Other-Consciousness and the Use of Animals as Illustrated in Medical Experiments
Journal of Applied Philosophy 2007 May; 24(2): 202-208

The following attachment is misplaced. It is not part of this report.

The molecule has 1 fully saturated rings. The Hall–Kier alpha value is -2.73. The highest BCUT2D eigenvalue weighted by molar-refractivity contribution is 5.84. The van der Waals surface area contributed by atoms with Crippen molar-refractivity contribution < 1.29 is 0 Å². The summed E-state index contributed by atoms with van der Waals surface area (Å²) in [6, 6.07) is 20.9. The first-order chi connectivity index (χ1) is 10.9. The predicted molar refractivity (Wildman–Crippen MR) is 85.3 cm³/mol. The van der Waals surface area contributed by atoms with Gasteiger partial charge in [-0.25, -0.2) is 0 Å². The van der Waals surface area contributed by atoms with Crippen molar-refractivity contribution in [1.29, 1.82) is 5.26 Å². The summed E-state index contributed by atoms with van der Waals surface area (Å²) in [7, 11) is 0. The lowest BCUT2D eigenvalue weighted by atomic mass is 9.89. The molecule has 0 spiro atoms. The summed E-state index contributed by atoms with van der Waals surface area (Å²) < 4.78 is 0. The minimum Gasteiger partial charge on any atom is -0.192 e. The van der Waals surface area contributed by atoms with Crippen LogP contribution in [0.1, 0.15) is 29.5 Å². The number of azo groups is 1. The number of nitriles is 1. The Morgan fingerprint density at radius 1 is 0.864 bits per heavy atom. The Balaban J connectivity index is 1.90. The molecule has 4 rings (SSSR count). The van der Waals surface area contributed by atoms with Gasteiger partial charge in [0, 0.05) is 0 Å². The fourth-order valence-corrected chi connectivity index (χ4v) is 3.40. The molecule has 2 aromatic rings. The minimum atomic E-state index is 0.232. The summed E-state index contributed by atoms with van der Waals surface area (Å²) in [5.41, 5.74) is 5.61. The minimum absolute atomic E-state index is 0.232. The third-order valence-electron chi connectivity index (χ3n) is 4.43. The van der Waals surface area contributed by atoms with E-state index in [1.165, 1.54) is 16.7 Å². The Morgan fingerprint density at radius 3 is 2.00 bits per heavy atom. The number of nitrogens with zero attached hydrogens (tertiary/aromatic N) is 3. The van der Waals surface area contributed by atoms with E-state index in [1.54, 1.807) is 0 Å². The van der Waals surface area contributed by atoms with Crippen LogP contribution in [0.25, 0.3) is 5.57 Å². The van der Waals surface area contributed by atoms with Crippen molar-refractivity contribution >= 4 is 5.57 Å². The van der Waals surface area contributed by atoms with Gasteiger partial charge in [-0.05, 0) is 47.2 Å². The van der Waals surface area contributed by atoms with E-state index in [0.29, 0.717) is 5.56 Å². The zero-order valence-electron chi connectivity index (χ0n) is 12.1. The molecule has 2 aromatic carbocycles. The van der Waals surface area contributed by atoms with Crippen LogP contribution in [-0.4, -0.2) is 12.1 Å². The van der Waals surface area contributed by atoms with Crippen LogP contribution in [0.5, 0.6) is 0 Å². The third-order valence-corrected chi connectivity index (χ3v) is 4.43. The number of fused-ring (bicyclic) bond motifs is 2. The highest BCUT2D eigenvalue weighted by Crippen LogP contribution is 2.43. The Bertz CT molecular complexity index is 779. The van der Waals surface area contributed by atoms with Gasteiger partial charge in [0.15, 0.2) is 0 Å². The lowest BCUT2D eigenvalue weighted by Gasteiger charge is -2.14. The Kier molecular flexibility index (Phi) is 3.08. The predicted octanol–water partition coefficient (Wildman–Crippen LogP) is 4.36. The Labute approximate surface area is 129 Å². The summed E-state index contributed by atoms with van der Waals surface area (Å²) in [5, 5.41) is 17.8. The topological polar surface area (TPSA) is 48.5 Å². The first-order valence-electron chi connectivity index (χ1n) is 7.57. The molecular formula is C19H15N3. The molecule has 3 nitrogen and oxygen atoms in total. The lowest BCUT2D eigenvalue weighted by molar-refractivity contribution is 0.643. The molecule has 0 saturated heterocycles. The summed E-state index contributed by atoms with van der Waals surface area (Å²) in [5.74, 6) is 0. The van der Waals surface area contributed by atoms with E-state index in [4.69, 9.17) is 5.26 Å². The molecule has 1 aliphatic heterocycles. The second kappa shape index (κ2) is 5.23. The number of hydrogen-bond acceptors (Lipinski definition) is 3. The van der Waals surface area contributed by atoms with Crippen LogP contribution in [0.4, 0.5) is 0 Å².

Ethicists such as Peter Singer argue that consciousness and self-consciousness are the principal considerations in discussing the use of animals by humans, such as in medical experiments. This paper raises an additional consideration to factor into this ethical discussion. Ethics deal with the intentional impact of subjects on each other. This assumes a meta-representational ability of subjects to represent states of mind of others, which may be termed other-consciousness. The moral weight of other-consciousness is manifest in the notion of responsibility, where humans lacking in other-consciousness (such as individuals with autism) may not be held responsible for their harmful actions towards others. As responsibility implies not only duties but also rights and more generally high moral status, it follows that other-consciousness grants high moral status, other things being equal ? recognizing that other factors grant moral status too. Other-consciousness also increases the capacity for suffering, both due to increased freedom (and consequently increased possibility of restriction of freedom) and to increased empathy (with suffering of others). Hence, the more an animal is other-conscious, the more it deserves high moral status and the more it can suffer, other things being equal, and consequently, the less it should be used for human purposes. Further study is required to elucidate to what extent animals used by humans, such as in medical experiments, particularly primates and other highly evolved mammals, are other-conscious.
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